fear · pride · self-support

Whose Idea was this Anyway?

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Yesterday, we had our Purim carnival at school, each classroom decorated and hosting a games booth hand-made by students.  Children could wander from room to room, trying out the brainteasers, fortune tellers, and human whack-a-mole (super cute video of a kindergartner bopping 6th graders’ exposed noggins).  Music blared in the hallways, the chatter of kids egging each other on or roasting each others’ missed foozball shots.

And I sat in the center of it all with a large mug of tea, a gorgeous view out my classroom window, and the sounds of water-drippy spa meditation music.  Assorted pillows lined the back cabinets where students whispered gently or just reclined with eyes closed, others sat at desks coloring the mandalas I’d printed out, or softly played a game of cards.

I had called, “The Quiet Room.”

At my last school, I had learned the hard way that carnival days can be really frying for my nervous system.  I fall directly between intro- and extro-vert on most personality scales, and while I love a good carnival, amusement park, or festival, I learned that 2 hours of hyper-stimulation can wear me down to the bone — and I don’t bounce back quickly.

Therefore, last year, in my second year at that school, I volunteered to help out in The Quiet Room.  This room was an established zone staffed by a long-time teacher who’d earned, through her 30+year tenure, the right to staff The Quiet Room on chaos days.  Buuut, couldn’t she use a helper, in case she wanted to take a break, go to the bathroom…?

And thus, I inserted myself into the Quiet Room and my 2nd Purim carnival day was even as a still pond.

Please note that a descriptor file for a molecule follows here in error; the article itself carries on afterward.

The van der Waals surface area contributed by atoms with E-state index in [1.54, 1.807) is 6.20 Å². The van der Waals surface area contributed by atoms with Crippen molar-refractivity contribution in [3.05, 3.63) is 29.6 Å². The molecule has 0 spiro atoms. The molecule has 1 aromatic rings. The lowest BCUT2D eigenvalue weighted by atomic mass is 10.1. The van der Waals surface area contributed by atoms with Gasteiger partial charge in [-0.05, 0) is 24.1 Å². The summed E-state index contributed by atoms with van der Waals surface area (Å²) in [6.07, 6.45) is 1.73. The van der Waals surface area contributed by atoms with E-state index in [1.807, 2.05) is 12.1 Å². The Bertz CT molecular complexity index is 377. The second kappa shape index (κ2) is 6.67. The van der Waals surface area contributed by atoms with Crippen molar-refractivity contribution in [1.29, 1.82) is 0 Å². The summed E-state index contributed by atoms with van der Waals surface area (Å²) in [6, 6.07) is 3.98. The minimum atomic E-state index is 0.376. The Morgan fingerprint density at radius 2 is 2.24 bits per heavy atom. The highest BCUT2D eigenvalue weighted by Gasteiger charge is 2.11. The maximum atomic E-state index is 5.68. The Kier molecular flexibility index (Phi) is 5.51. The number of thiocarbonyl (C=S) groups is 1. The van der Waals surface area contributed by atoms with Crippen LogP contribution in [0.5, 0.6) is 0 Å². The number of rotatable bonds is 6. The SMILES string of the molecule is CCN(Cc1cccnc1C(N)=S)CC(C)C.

When it came time this year to volunteer to man different booths or rooms or stands… I knew it was my chance.  They didn’t have a Quiet Room at my new school!  The staff meeting was continuing on, I didn’t have a role yet, I raised my hand.

“What about having a quiet room for students who need a break?”

“Sure, that’s a great idea.”

And then, wouldn’t you know, all the other teachers began shouting, Ha! I’ll run the quiet room!  Yeah, sounds great — can I do it?

I pounced back.  Facetious or not, no one was taking this room from me!  “It was my idea!  I get to man it!” I shouted them down.  And so it was sealed.

When yesterday morning, during the melee, the big boss strode into my classroom to see what The Quiet Room was all about and sat nearby to make whispered conversation with me, she asked, “This was your idea?”

And for an instant, I froze inside.  I felt a little embarrassed, a little shy, to own my idea, especially knowing it was a good one.  My heartrate quickened as thoughts of hedging leapt forward to reply something like, “Well, the other teachers thought it was a good idea” or “Yeah, kinda.”

Yet, I didn’t respond that way.  I didn’t diminish my accomplishment; I didn’t allow myself to shy away from the spotlight of my boss’ opinion.

I rested calmly with my enormous mug warming my hands, took half a breath, and replied, “Yes.”

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growth · scarcity · truth

I’m a teacher, so…

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I spoke this quasi-sentence on the phone Monday when talking with a potential couples’ therapist.  She and I were getting to the brass tacks portion of the conversation, settling in on the, “How much is this gonna run me” dialogue, and I offered up that half-phrase.

“I’m a teacher, so…”

What implications are in that sentence?!  I am underpaid; I don’t have any money; I cannot afford your full fee; I cannot afford even close to your full fee; I am in a profession in which I will never afford your full fee; I am poorly paid; I am undervalued.

Oh, honestly.